Er… that’s good, right?
Daily Archives: December 21, 2017
This is how it should happen.
Georgia starting linebacker Natrez Patrick has resolved his probation violation case stemming from a drug arrest and entered in-patient treatment.
But Patrick, who was not at Georgia’s practice Thursday, won’t play in the Rose Bowl, according to his lawyer, Billy Healan. Georgia faces Oklahoma on Jan. 1 in the College Football Playoff semifinal.
“Natrez is receiving treatment for his personal issues and we look forward to the completion of that treatment so he can put this behind him,” Healan said. “This resolves all his legal matters.”
Healan said he wouldn’t speak to the type or length of the treatment due to confidentiality concerns. Court documents from Athens-Clarke County say Patrick agreed to enter an in-patient facility in Augusta.
Evidently he flopped a second drug test that turned up opiates and alcohol. Hope he gets the help he needs so he can turn his life around.
I’m not directing that question to Georgia’s defense.
Sometimes, you get the feeling there’s more going on in this game than the pundits recognize.
Bill Connelly goes where I’ve been waiting for somebody to go for a while.
When talking about the Dawgs’ Rose Bowl semifinal battle with Oklahoma, it’s easy to get distracted by the matchup of OU’s offense and UGA’s defense — that’s when Baker Mayfield and Roquan Smith will be on the field, after all. It features an offense that hasn’t been held under 29 points all year against a defense that’s allowed more than 29 points only once. That’s a pretty sexy battle.
But the other matchup — Georgia’s offense vs. Oklahoma’s defense — will still occupy half the game.
Yeah. What about that?
I’m not sure Bill provides any definitive answers, but he does have some relevant data to share. To start with, the Oklahoma defense’s season, like Gaul, is divided into three parts.
Despite the overall numbers, OU has spent half the season playing solid defense. The other half, not so much.
- Sooner defense (first 3 games): 4.2 yards per play, 12.3 points per game, 76 percent average percentile performance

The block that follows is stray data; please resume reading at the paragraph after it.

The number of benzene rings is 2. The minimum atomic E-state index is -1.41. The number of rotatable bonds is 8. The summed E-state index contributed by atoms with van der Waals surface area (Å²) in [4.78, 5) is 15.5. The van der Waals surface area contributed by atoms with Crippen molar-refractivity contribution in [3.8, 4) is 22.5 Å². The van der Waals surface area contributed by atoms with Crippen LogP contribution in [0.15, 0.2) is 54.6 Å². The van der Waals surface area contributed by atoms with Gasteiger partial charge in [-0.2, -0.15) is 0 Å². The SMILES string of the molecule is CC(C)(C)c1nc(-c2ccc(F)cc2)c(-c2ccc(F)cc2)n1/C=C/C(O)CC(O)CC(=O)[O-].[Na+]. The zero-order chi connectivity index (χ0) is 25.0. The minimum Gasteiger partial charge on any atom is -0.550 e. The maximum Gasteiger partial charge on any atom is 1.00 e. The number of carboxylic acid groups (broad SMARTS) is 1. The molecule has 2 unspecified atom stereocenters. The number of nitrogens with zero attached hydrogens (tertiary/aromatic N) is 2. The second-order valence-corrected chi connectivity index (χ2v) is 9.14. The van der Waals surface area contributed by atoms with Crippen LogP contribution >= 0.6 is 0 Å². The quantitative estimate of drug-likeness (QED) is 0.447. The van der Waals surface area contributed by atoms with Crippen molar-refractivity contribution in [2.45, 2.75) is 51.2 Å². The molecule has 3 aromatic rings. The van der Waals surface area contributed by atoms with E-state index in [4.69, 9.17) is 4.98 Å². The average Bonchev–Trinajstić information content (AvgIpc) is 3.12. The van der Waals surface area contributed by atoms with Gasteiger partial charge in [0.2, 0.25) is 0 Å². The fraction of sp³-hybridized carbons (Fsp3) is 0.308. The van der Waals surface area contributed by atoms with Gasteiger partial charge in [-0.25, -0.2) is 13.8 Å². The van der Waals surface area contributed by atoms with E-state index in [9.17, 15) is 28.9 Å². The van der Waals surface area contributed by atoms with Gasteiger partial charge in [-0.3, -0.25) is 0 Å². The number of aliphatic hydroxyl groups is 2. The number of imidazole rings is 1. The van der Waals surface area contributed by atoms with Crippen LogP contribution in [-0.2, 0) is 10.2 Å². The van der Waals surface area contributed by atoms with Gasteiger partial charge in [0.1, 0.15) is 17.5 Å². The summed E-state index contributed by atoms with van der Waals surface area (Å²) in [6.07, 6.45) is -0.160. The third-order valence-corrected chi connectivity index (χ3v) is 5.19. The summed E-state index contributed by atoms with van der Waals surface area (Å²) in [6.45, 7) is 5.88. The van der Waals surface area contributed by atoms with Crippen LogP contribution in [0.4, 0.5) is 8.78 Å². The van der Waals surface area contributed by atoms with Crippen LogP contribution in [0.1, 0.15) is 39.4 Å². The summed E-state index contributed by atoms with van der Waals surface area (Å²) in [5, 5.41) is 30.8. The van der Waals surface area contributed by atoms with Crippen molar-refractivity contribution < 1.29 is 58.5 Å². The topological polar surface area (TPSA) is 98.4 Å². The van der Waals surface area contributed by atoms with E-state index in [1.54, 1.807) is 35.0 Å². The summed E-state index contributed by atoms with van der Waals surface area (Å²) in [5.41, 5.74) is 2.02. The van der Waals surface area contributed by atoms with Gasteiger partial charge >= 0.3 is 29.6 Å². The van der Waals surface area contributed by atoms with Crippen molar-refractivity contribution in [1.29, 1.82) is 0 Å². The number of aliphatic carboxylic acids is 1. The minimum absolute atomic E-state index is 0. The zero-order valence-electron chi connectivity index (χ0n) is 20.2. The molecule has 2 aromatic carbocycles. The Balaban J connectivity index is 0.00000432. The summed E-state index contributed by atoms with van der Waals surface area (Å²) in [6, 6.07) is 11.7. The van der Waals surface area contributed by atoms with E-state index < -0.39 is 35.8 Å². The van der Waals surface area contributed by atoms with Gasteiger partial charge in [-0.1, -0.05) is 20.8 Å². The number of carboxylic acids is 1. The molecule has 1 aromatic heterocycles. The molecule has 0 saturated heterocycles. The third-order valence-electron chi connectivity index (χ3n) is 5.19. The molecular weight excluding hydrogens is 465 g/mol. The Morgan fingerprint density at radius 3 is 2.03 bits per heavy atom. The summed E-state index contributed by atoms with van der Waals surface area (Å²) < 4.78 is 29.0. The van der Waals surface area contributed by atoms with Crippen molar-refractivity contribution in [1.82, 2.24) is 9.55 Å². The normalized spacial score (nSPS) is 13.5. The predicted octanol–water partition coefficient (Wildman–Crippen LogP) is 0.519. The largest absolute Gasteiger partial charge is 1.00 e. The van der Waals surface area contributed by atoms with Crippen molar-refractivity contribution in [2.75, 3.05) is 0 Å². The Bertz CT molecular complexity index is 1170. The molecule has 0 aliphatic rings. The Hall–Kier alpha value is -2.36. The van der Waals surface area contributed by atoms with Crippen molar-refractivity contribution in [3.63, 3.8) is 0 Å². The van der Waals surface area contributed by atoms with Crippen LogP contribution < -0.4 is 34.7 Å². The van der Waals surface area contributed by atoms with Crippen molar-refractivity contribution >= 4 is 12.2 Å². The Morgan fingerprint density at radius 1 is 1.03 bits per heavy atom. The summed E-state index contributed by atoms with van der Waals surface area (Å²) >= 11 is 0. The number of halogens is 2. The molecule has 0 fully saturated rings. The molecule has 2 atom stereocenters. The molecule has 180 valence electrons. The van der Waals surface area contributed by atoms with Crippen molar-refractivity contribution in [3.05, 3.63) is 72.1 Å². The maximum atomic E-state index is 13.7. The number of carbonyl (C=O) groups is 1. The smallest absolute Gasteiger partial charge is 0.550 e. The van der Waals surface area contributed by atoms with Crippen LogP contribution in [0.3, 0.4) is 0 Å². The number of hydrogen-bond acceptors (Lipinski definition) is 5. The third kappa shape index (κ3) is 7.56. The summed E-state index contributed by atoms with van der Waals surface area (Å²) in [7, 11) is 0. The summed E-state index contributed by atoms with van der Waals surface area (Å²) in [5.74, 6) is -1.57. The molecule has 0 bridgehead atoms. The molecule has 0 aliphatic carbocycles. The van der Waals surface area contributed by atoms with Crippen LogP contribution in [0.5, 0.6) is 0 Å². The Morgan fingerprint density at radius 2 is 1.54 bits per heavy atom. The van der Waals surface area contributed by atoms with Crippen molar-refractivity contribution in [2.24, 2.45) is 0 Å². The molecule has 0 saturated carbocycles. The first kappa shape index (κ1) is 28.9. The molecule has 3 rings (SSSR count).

- Sooner defense (next 7 games): 6.7 yards per play, 33.8 points per game, 34 percent average percentile performance
- Sooner defense (last 3 games): 4.5 yards per play, 17.0 points per game, 75 percent average percentile performance
In the first three and last three games of the regular season — a sample that includes a win at Ohio State and a neutral-field win over TCU — OU allowed a paltry 15 points per game.
Is this an example of rising up to the level of competition? Eh, who knows. Bill does point to a couple of issues that contributed to the mid-season mediocrity.
Injuries didn’t help.
The Sooners lost second-leading returning cornerback Jordan Parker to a knee injury in the first quarter of the season. Starting corner Jordan Thomas missed two games, starting safety Will Johnson missed two, and safety Kahlil Haughton missed four.
OU leaned on sophomore corner Parnell Motley far more than anticipated, and while he landed some shots (4.5 tackles for loss, 11 passes defensed), he also got picked on, and with unreliable safety play backing him up. Thomas labored to slow down Big 12 No. 1s when healthy.
The defensive line was a revolving door, which meant OU working with a one-man pass rush — Ogbonnia Okoronkwo is the only Sooner with more than five sacks or 7.5 tackles for loss — for part of the season. (Okoronkwo limped off in quite a few games but played in all 13.)
Missed tackles were also a significant issue for a while.
Injuries you can recover from; shitty fundamentals aren’t as easy to overcome. I suspect some of what’s going on there is that the Sooners are usually so dominant on offense that their defensive shortcomings don’t come back to bite them. How that works when Oklahoma isn’t blowing out an opponent is the question.
Bill goes on to note that the Sooners defense has held up reasonably well against against teams with top-25 rushing rankings in Rushing S&P+ (Ohio State, Texas Tech, WVU, and TCU twice). Georgia currently ranks eighth in that regard. (FWIW, Ohio State is second.)
One other item of note: Oklahoma’s defense tends not to come out of the gate strongly.
The first quarter will tell us what we need to know.
S&P+ ranking by quarter:
- Q1: UGA offense sixth, OU defense 91st
- Q2: UGA offense 12th, OU defense 50th
- Q3: UGA offense 14th, OU defense 15th
- Q4: UGA offense 60th, OU defense 55th*
* Quarter data is not filtered for garbage time, so the fact that both teams have won a lot of blowouts probably renders fourth-quarter data useful than the other three.